Opposite the austere exterior of the Council of Europe building in Strasbourg is a stone temple – a garden pavilion from a previous age that has become the base for a permanent vigil for imprisoned Kurdish leader, Abdullah Öcalan. Every day for the last ten years a small group of Kurds has set up a stall of books and pamphlets outside the pavilion, put out their information boards, and unfurled their flags. They have become part of the streetscape of this leafy centre of European institutions, with the risk that they could just be taken for granted, so it is important that this tenth anniversary is being marked by events to draw attention to the vigil. Activities are taking place both within the Council building and outside.
The Council of Europe was established to promote human rights. Its organisations include the European Court of Human Rights and the Committee for the Prevention of Torture (CPT). As a member of the Council, Turkey is bound by its rules – even if they have been brazen in ignoring them. The CPT is able to visit Öcalan in prison when no one else can, though they have not exercised this right since 2019.
Since his capture in a CIA-led international operation in 1999, Öcalan has been imprisoned on Imrali Island in conditions that breach both international and national laws on human rights. The trial has been condemned as unfair. The sentence – life without parole – is deemed illegal because it denies him hope. And, on top of this, visits from his lawyers and his family have been severely restricted. The rules are there. The rules have been broken and have been shown to have been broken. The question now is what will be done about this, and will the institutions use the powers that they have to put pressure on Turkey. This week’s events are a contribution to the Kurdish call for action.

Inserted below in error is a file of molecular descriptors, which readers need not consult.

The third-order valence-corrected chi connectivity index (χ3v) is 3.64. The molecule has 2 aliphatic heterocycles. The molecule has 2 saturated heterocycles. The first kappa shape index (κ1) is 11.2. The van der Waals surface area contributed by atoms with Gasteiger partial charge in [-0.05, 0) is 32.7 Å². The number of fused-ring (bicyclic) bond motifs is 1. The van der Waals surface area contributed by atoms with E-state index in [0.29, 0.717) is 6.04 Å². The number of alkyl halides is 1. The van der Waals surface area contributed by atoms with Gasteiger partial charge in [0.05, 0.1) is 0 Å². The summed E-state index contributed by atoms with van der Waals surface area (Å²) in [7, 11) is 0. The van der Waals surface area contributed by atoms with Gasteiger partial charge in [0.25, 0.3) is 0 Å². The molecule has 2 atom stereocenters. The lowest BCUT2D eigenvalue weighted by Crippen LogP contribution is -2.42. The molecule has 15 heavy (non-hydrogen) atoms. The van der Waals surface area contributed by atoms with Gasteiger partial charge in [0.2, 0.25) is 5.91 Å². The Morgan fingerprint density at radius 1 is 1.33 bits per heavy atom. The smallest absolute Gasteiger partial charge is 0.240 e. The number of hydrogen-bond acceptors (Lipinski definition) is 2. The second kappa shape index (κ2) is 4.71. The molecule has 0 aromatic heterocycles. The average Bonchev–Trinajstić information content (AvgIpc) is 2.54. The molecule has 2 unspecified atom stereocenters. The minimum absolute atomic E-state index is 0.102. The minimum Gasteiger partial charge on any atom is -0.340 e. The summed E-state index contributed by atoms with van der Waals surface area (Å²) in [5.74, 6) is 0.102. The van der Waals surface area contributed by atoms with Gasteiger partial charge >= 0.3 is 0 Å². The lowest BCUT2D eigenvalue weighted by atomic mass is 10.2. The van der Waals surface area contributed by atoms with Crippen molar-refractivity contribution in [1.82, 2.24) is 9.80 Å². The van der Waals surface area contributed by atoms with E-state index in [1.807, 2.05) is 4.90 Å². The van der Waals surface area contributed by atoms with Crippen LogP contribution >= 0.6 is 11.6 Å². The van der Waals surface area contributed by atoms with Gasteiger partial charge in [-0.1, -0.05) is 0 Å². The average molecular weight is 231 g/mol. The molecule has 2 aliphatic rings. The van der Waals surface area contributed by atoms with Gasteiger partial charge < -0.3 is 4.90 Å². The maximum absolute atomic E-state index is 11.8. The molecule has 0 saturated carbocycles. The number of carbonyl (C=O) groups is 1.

The vigil is usually carried out by groups of Kurds from different areas who change every week. This week the people outside the council are young internationalists from different backgrounds and countries, and two of them told me on camera why they were there.
Wednesday lunchtime, a fringe meeting was held in the council building. The audience was not large, but it provided an opportunity for interested assembly delegates to find out more from people involved, and the publicity around the meeting will also help to raise awareness. After introductions from Feleknas Uca of the Peoples’ Democratic Party (HDP), herself an assembly delegate, and Havin Güneşer of the International Initiative Freedom for Ocalan Peace in Kurdistan, we heard from Ögmunder Jónasson. Jónasson is a former member of the Parliamentary Assembly of the Council of Europe who has become deeply involved in the Kurdish cause, partly as a consequence of observing the dedication of the people on the vigil outside. He has taken part in five “Imrali delegations”, which – though never allowed to go to Imrali itself – investigate and report on Öcalan’s situation and the deteriorating conditions in Turkish prisons more generally.